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Raising concerns: ‘I was told I was just a naïve student nurse’


James recieved little support from his trust when he raised concerns, but knowing his university were behind him gave him the confidence to put his patient first


SOS Student Ambassador, James Merrell

I found the nurses on my first placement inspiring, even under some of the most stressful circumstances. I remember one day when it felt like call bells were ringing constantly, but all the nurses on the ward helped each and every one of them nursed with care and compassion.

That day, I was asked to look after a patient who was deemed vulnerable. A specialist nurse came to the ward to review the patient and I took the opportunity to attend the patient’s bedside and see what I could learn from a nurse specialist.

I was shocked to then hear her make derogatory remarks about the patient’s condition. The patient was upset but the nurse continued to make horrible comments and openly laughed at the patient.

We had been taught about the NMC code of conduct in university and I was aware of my professional duty to report any concerns in the workplace that could be putting patients at risk. With this in mind, I decided to take my concerns to a hospital manager.

I felt the staff at Bournemouth University were proactive and forthcoming with students who were having problems on placement, which gave me added confidence in raising my concerns. I researched whistleblowing before my meeting with the hospital manager, but found little evidence on student nurse whistleblowing, however I was still determined to come forward.

I discussed my concerns at the meeting and explained what had happened. I was told that I was just a naive student nurse, who needed to gain more experience before contributing to or raising safeguarding issues.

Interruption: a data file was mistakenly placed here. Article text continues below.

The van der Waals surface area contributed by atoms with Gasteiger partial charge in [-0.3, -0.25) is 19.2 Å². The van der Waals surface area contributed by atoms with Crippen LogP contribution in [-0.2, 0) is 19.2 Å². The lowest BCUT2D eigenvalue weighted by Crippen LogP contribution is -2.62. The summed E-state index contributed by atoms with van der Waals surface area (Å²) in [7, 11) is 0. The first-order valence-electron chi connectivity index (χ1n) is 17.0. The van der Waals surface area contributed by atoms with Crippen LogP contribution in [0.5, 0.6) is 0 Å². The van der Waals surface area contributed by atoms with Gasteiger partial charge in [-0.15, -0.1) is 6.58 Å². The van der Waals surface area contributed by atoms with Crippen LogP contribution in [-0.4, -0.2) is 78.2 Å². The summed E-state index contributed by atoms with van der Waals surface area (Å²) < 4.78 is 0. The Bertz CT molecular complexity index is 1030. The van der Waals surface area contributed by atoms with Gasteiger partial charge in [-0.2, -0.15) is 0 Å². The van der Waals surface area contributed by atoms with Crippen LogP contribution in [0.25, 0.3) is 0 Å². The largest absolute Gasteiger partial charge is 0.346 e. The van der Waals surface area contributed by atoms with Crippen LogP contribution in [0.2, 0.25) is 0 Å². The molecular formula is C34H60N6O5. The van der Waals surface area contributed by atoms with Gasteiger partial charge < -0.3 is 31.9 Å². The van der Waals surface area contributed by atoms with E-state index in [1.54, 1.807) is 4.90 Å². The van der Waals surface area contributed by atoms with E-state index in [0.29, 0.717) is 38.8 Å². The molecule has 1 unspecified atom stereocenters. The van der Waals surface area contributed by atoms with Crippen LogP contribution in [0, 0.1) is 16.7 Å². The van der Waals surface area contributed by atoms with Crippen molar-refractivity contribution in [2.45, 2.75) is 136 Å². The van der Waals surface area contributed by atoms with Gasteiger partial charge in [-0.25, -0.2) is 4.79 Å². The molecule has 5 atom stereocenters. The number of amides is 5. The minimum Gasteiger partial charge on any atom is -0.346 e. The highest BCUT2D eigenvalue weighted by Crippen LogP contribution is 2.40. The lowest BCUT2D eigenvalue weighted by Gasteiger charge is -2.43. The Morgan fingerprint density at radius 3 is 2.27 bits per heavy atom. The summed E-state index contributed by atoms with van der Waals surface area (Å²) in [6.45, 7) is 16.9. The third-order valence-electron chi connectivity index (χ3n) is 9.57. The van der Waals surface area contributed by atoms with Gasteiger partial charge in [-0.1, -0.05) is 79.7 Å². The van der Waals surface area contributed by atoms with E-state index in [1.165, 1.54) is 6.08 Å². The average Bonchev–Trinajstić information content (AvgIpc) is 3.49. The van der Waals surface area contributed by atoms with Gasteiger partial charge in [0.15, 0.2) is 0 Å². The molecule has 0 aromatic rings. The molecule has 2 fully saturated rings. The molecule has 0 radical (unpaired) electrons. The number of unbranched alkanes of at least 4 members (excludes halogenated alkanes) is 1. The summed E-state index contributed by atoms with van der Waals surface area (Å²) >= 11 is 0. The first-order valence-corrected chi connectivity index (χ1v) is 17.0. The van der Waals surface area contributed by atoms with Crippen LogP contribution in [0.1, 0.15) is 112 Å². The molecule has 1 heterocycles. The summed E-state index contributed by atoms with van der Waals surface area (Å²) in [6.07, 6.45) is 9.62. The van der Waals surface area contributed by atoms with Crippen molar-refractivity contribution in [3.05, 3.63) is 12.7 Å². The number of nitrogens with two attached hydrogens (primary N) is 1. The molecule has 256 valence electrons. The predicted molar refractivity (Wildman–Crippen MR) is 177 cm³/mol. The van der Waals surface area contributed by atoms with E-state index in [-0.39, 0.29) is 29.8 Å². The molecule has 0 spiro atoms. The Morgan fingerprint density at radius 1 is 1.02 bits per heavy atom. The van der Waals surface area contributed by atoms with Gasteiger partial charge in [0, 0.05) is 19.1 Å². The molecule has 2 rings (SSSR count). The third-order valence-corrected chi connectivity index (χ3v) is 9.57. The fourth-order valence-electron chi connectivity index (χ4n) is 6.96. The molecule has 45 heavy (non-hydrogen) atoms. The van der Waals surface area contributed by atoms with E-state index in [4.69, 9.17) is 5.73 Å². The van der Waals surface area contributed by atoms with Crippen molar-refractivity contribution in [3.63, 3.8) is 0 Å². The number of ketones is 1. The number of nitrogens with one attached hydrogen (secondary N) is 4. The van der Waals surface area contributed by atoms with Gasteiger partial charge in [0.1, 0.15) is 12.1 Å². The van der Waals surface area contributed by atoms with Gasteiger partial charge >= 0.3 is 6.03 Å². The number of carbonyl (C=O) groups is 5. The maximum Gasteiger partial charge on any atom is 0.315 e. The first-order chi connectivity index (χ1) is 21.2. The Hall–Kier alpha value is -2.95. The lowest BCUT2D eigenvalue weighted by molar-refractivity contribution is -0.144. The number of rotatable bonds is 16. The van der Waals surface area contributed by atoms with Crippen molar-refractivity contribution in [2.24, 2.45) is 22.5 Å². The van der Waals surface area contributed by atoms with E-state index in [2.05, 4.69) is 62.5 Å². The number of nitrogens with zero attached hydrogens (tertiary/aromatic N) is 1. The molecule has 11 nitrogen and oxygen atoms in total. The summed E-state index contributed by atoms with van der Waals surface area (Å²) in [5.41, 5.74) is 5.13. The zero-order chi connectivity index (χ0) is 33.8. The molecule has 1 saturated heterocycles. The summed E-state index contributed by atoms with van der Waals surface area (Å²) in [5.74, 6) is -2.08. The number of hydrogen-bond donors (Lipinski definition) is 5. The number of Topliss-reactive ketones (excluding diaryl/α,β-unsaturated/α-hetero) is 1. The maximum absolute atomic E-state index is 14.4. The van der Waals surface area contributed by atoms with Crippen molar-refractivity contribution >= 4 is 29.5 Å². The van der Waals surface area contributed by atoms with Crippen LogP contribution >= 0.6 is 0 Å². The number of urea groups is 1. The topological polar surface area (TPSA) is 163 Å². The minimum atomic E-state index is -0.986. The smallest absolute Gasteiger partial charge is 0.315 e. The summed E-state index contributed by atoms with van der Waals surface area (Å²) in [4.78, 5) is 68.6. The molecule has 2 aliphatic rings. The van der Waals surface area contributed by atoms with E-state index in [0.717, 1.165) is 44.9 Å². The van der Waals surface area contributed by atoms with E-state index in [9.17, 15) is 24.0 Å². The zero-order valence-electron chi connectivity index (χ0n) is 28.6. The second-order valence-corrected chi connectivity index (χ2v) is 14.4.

I tried to make it clear that I didn’t want the nurse to get into trouble, that my concern was my patient and the impact the incident could have on him. My concerns were dismissed and I was left feeling like a failure and questioning whether I had done the right thing.

I know it is human nature to make mistakes, but it is also human nature to create solutions and identify alternatives. I wasn’t saying the nurse wasn’t good at her job, I was suggesting that maybe she needed to reflect on her practice so other patients wouldn’t have this experience.

Despite this experience I would still raise a concern.

I got involved with Speak Out Safely because I strongly believe that schools of nursing have a significant responsibility to provide ongoing support for students who whistleblow. Knowing my university was on my side made doing the right thing far easier.


James Merrell is a third year student nurse at Bournemouth University and an SOS Student Ambassador


Readers' comments (2)

  • Well done James. You have the makings of an excellent nurse with a conscience. I have blown the whistle a few times in my career and I don't regret any of them. What I do deeply regret is NOT blowing the whistle when I was a student nurse myself and a ward manager thought it was acceptable to tie elderly patients to the toilet on a psychiatric ward. This was 25 years ago and sadly not an isolated occurence back then before whistleblowing was invented as such but it still haunts me. Never ignore something you know instinctively isn't right. It usually isn't.

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  • Alice Eveleigh

    Well done Jim :) I love your writing.

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